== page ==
Child Physical Therapy: Core Strengthening

William Prost

William Prost

If you have participated in any workout class, you have probably heard about the importance of “core strength”. Our core is a stabilizer for almost every movement. Core strengthening should begin during the first week of life. Yes that is right, tummy time!  Tummy time is crucial in order to strengthen the muscles in the neck and back. The benefits of tummy time include:

  • Strengthening and stretching the neck, head, shoulder, and back
  • Prevents flat head syndrome
  • Develops sensory perception
  • Improves balance
  • Promotes rolling and crawling

            Core strengthening is especially important for children with various diagnoses, including but not limited to low tone, cerebral palsy, Down syndrome, and coordination disorders. Just about every child could benefit from core strengthening to help maintain functional postures at home and in the classroom.

At-home Core Strengthening Activities

  • Planks: For most children, a modified plank is often advised. Start on hands and knees while activating or squeezing stomach muscles. Once your child is ready, transition to forearms and toes. Be sure that your child’s hips are in a straight line with their back and legs. Click the link for a tutorial video
  • Wheelbarrow walking: Hold your child’s feet while they walk with their hands. Make it a game by having them walk from toy to toy
  • Walk-outs: Using an exercise ball, have your child lay their stomach on the ball. Support your child by holding their back, and encourage them to walk out onto their hands pushing the ball under their feet
  • Bridging: Have your child lay on their back with knees bent and feet flat on the floor. Drive toy cars under the bridge without the child collapsing on it!
  • Superman: Lie flat on the floor on belly. Encourage your child to lift arms off the floor, and then lift legs. To increase difficulty, lift arms and legs at the same time
  • Rock and roll: Have your child sit with their knees curled up and arms wrapped around. Roll onto the back and rock back up to the seated postion. The child may also rock side to side
  • Balancing: Standing on a pillow or couch cushion, your child must hold their balance while playing catch, popping bubbles, or hitting a balloon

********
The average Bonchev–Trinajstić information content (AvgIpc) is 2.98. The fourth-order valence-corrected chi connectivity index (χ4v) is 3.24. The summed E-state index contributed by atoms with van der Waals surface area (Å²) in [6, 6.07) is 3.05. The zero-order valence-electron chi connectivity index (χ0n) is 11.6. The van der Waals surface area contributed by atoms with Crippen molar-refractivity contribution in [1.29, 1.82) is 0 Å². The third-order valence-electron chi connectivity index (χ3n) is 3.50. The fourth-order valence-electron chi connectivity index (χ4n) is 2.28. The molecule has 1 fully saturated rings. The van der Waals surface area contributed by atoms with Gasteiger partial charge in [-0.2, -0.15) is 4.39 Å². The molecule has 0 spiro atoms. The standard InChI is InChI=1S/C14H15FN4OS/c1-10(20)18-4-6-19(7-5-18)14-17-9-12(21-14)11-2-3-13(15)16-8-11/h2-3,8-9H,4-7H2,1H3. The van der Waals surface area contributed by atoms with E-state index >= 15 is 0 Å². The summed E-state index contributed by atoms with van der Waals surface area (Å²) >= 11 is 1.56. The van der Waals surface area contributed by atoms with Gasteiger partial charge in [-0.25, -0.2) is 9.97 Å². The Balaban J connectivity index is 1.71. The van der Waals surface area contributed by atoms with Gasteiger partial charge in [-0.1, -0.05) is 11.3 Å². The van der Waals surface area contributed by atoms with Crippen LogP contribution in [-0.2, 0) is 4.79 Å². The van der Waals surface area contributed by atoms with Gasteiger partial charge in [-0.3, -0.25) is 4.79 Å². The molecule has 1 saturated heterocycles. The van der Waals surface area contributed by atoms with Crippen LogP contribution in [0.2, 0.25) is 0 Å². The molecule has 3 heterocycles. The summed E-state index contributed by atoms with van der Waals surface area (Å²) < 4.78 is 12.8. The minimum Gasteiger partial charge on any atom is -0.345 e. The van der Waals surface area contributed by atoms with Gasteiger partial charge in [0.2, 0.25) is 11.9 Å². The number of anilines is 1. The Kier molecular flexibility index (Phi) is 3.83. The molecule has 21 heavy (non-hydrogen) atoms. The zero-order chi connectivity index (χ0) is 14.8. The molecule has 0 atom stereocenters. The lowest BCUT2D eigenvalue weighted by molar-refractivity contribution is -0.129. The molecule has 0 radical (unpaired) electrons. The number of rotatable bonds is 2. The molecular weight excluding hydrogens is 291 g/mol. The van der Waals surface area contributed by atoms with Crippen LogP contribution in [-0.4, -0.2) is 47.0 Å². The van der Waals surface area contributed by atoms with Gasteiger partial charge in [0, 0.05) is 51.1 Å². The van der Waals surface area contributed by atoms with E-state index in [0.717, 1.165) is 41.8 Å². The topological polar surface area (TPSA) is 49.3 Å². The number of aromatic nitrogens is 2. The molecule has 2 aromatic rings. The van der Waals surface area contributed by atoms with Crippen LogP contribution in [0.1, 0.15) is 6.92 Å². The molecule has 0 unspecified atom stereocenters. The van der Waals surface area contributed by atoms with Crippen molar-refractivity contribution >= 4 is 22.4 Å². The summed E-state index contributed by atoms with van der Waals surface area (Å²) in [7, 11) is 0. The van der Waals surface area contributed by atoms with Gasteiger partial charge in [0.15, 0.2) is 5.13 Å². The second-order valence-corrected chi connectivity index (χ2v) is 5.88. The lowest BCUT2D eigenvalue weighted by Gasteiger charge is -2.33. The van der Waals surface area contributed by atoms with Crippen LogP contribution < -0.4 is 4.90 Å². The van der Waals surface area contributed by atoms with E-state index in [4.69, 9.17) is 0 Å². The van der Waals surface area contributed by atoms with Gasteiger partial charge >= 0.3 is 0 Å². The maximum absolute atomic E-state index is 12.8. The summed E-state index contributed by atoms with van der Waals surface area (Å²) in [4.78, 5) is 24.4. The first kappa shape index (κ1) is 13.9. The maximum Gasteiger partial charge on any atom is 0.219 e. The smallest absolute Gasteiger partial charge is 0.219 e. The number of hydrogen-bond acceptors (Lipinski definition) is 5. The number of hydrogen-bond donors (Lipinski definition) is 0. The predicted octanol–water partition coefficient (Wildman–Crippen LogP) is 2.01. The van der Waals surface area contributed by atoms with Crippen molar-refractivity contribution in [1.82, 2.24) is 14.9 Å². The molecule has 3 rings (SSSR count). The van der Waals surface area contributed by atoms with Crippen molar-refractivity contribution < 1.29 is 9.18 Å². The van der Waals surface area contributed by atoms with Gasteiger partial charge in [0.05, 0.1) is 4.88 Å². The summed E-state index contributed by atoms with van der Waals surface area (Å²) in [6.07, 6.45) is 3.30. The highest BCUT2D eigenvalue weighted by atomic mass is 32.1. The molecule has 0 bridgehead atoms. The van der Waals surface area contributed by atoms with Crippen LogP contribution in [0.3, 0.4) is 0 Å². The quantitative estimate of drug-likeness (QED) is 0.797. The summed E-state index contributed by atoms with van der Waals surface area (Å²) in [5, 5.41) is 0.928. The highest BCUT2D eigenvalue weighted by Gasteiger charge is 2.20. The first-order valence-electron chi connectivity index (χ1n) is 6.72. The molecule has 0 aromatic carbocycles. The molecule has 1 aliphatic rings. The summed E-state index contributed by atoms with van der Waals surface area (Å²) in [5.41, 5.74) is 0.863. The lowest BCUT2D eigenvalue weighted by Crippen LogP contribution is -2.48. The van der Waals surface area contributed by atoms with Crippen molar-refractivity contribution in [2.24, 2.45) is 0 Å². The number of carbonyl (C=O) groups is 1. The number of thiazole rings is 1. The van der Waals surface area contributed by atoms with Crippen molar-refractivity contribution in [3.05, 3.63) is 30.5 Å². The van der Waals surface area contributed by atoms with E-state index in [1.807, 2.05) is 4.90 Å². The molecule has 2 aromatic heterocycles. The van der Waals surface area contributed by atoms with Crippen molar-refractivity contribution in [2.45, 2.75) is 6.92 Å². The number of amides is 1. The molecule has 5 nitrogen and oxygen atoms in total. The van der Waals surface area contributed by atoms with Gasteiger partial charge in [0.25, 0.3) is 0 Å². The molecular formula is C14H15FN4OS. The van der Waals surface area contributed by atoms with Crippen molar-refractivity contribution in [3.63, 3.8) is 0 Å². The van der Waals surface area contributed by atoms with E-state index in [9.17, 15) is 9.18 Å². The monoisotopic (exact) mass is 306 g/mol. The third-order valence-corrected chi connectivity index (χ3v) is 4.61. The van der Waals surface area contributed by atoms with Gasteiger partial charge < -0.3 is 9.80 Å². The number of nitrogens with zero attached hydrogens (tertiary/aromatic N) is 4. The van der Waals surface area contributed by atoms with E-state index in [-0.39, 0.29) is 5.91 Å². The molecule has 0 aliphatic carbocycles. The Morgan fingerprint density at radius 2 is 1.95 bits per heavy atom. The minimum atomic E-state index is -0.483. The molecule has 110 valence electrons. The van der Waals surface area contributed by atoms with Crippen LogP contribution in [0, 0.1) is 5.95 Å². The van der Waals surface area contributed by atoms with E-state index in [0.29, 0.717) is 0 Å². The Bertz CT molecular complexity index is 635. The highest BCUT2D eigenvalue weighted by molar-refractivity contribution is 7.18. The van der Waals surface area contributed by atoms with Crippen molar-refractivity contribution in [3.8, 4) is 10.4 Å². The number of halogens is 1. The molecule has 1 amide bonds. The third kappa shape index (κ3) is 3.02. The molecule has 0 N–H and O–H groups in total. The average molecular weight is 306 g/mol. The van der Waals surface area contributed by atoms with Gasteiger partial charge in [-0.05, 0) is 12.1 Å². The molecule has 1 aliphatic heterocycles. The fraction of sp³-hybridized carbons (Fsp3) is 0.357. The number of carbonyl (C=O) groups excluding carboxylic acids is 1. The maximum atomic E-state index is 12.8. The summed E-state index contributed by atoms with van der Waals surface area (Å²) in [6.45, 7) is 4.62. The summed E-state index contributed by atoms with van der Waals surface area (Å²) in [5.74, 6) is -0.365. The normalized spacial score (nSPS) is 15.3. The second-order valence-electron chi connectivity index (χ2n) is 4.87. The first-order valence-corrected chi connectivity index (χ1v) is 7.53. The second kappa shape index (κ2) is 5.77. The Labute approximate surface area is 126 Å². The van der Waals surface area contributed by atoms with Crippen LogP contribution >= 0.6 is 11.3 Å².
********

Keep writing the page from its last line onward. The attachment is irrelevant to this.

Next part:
• Obstacle course: Create an obstacle course that challenges your child to climb over and under things. Some examples including jumping from pillow to pillow, climbing under a blanket fort, crawling through a tunnel, and jumping over toys
  •  Square gym scooter: Scooters are a great way to incorporate core-strengthening activities into play. Children can lie on their stomach or knees and propel forward by pushing their hands on the floor

            Most physical activities target the core in some way. Motivating your child to be active through fun games is usually the first step! Incorporate the provided exercises into daily play in new, exciting ways. For more exercises or modifications, contact Lumiere Children’s therapy to connect with an occupational or physical therapist.

 Lumiere Therapy Team  32x32

References:

Drobnjak, L. (2017, March 14). Core Strengthening Exercises for Kids. Retrieved May 22, 2017, from http://theinspiredtreehouse.com/child-development-core-strengthening-for-kids/

Ideas to Target the Core. (2017, May 14). Retrieved May 22, 2017, from https://starfishtherapies.wordpress.com/2017/05/14/ideas-to-target-the-core/

Redlich, J. (2016, March 22). Trunk Strengthening for Kids. Retrieved May 22, 2017, from http://kidpt.com/2011/10/24/trunk-strenghtening-kids/

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